• a highly iterative and tangible process – experimenting and sketching begins on day one. There is no waiting for mounds of research or scripts holding back the creative process. The great story they’ll tell gets figured out along the way. You needn’t have it all figured out from the start, get out there and do something.

Finally, Conley says

If corporations were to adopt these principles, behaviors, and values in their innovation-oriented work, they would be orders of magnitude more successful.

There are some good ideas in that list which resonate with me. What do you think?

Set up your wiki with wetpaint

We’ve written about wikis before, but sometimes words just aren’t enough. The folks at Common Craft have come up with a great video that explains how wikis can be created using the Seattle based company Wetpaint. Wetpaint is a company offering free easy-to-use wikis. Their video demonstrates how easy it is build your own wiki. I poked around the wetpaint site, but I got sucked into the hero wiki and the Buffy forever fan site… Before I knew I forgot why I was there…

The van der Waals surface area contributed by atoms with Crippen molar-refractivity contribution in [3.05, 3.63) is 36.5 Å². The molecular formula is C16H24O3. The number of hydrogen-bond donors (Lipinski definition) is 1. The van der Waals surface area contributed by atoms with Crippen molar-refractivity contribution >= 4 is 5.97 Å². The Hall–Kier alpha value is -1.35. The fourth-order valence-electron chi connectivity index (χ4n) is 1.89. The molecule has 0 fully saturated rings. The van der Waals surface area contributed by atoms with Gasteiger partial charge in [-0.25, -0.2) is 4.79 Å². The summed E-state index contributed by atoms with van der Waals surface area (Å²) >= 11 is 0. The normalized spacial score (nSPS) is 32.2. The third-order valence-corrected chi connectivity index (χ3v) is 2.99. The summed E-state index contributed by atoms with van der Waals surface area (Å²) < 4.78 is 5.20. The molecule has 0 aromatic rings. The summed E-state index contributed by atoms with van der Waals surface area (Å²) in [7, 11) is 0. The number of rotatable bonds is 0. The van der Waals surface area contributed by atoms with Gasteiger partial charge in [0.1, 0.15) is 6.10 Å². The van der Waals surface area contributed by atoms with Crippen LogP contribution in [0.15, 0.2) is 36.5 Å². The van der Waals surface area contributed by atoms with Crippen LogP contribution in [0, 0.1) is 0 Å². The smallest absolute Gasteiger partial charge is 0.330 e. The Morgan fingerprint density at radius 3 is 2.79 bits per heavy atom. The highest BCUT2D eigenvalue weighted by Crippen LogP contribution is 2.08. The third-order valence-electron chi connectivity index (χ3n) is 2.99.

Using wikis for fan sites is very popular, but non-profits societies, associations and any other group of individuals who simply don’t have the funds to build their own may find this service very useful.

Get with it! Technology is here to stay.

I bought a pair of Chaco sandals last year before heading out to do the West Coast Trail. I loved my Chacos. They are much nicer than Teva’s and their one strap technology is easy to adjust and fits my feet whether I am barefoot or wearing woolly socks. Unfortunately upon retreaving my luggage from the conveyor belt in Bordeaux this summer, one of my sandals was missing. The Chaco website told me in their FAQs that I could purchase just one shoe, but I asked all of the retailers in Vancouver and none of them would do it. I was quite delighted to receive compensation for my lost sandal this week, so this morning I went out to buy another pair.